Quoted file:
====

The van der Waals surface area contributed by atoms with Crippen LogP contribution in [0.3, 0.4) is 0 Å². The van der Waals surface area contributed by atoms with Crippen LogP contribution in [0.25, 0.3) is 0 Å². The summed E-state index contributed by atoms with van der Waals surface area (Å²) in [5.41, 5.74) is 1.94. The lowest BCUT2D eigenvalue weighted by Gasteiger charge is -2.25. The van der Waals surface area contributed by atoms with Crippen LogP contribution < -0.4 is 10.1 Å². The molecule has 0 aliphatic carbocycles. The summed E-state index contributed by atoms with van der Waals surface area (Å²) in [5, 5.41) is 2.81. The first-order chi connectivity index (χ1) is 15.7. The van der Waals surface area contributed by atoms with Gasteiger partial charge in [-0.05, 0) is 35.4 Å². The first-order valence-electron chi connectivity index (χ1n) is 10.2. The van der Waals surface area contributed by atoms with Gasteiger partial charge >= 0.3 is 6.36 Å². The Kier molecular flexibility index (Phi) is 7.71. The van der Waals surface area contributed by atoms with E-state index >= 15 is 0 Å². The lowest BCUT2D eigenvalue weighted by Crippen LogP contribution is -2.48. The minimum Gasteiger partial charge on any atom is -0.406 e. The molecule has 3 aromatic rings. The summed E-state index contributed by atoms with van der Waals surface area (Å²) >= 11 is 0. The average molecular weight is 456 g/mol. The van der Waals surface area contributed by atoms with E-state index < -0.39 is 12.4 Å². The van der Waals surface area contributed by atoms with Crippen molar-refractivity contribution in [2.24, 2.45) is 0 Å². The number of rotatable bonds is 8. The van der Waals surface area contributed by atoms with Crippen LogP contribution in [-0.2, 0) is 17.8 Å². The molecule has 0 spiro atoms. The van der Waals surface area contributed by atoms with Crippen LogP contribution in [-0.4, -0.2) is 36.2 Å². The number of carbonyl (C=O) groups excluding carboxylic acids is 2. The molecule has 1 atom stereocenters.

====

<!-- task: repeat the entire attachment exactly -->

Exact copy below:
The van der Waals surface area contributed by atoms with Crippen LogP contribution in [0.3, 0.4) is 0 Å². The van der Waals surface area contributed by atoms with Crippen LogP contribution in [0.25, 0.3) is 0 Å². The summed E-state index contributed by atoms with van der Waals surface area (Å²) in [5.41, 5.74) is 1.94. The lowest BCUT2D eigenvalue weighted by Gasteiger charge is -2.25. The van der Waals surface area contributed by atoms with Crippen LogP contribution < -0.4 is 10.1 Å². The molecule has 0 aliphatic carbocycles. The summed E-state index contributed by atoms with van der Waals surface area (Å²) in [5, 5.41) is 2.81. The first-order chi connectivity index (χ1) is 15.7. The van der Waals surface area contributed by atoms with Gasteiger partial charge in [-0.05, 0) is 35.4 Å². The first-order valence-electron chi connectivity index (χ1n) is 10.2. The van der Waals surface area contributed by atoms with Gasteiger partial charge >= 0.3 is 6.36 Å². The Kier molecular flexibility index (Phi) is 7.71. The van der Waals surface area contributed by atoms with E-state index >= 15 is 0 Å². The lowest BCUT2D eigenvalue weighted by Crippen LogP contribution is -2.48. The minimum Gasteiger partial charge on any atom is -0.406 e. The molecule has 3 aromatic rings. The summed E-state index contributed by atoms with van der Waals surface area (Å²) >= 11 is 0. The average molecular weight is 456 g/mol. The van der Waals surface area contributed by atoms with E-state index < -0.39 is 12.4 Å². The van der Waals surface area contributed by atoms with Crippen molar-refractivity contribution in [2.24, 2.45) is 0 Å². The number of rotatable bonds is 8. The van der Waals surface area contributed by atoms with Crippen LogP contribution in [-0.2, 0) is 17.8 Å². The molecule has 0 spiro atoms. The van der Waals surface area contributed by atoms with Crippen LogP contribution in [-0.4, -0.2) is 36.2 Å². The number of carbonyl (C=O) groups excluding carboxylic acids is 2. The molecule has 1 atom stereocenters.